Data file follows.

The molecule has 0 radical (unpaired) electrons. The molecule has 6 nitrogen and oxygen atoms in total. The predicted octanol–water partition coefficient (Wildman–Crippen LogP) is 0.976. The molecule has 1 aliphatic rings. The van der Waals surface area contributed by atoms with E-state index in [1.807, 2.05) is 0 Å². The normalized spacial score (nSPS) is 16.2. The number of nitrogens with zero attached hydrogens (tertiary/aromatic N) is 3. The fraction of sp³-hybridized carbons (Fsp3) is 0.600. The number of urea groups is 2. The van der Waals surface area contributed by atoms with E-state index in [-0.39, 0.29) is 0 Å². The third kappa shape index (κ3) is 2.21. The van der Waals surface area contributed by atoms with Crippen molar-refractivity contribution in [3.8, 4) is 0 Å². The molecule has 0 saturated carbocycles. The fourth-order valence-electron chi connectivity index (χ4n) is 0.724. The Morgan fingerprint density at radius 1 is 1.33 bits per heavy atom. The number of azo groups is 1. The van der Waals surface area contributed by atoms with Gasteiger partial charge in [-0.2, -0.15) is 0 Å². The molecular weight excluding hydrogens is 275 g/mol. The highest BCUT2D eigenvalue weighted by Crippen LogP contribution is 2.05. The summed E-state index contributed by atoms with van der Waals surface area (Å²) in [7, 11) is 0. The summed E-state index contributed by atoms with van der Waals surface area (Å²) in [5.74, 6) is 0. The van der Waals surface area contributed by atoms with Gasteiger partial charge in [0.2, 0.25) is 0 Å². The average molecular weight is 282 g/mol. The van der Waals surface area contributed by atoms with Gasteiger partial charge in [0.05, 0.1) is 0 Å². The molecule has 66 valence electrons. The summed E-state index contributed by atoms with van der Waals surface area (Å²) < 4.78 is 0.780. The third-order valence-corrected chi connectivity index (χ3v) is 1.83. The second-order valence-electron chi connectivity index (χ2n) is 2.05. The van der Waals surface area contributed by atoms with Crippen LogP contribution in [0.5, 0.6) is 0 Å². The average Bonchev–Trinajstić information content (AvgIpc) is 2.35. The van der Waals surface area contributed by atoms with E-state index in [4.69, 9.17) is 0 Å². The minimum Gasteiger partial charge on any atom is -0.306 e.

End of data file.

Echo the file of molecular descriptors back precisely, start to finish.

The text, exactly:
The molecule has 0 radical (unpaired) electrons. The molecule has 6 nitrogen and oxygen atoms in total. The predicted octanol–water partition coefficient (Wildman–Crippen LogP) is 0.976. The molecule has 1 aliphatic rings. The van der Waals surface area contributed by atoms with E-state index in [1.807, 2.05) is 0 Å². The normalized spacial score (nSPS) is 16.2. The number of nitrogens with zero attached hydrogens (tertiary/aromatic N) is 3. The fraction of sp³-hybridized carbons (Fsp3) is 0.600. The number of urea groups is 2. The van der Waals surface area contributed by atoms with E-state index in [-0.39, 0.29) is 0 Å². The third kappa shape index (κ3) is 2.21. The van der Waals surface area contributed by atoms with Crippen molar-refractivity contribution in [3.8, 4) is 0 Å². The molecule has 0 saturated carbocycles. The fourth-order valence-electron chi connectivity index (χ4n) is 0.724. The Morgan fingerprint density at radius 1 is 1.33 bits per heavy atom. The number of azo groups is 1. The van der Waals surface area contributed by atoms with Gasteiger partial charge in [-0.2, -0.15) is 0 Å². The molecular weight excluding hydrogens is 275 g/mol. The highest BCUT2D eigenvalue weighted by Crippen LogP contribution is 2.05. The summed E-state index contributed by atoms with van der Waals surface area (Å²) in [7, 11) is 0. The summed E-state index contributed by atoms with van der Waals surface area (Å²) in [5.74, 6) is 0. The van der Waals surface area contributed by atoms with Gasteiger partial charge in [0.2, 0.25) is 0 Å². The average molecular weight is 282 g/mol. The van der Waals surface area contributed by atoms with Gasteiger partial charge in [0.05, 0.1) is 0 Å². The molecule has 66 valence electrons. The summed E-state index contributed by atoms with van der Waals surface area (Å²) < 4.78 is 0.780. The third-order valence-corrected chi connectivity index (χ3v) is 1.83. The second-order valence-electron chi connectivity index (χ2n) is 2.05. The van der Waals surface area contributed by atoms with Crippen LogP contribution in [0.5, 0.6) is 0 Å². The average Bonchev–Trinajstić information content (AvgIpc) is 2.35. The van der Waals surface area contributed by atoms with E-state index in [4.69, 9.17) is 0 Å². The minimum Gasteiger partial charge on any atom is -0.306 e.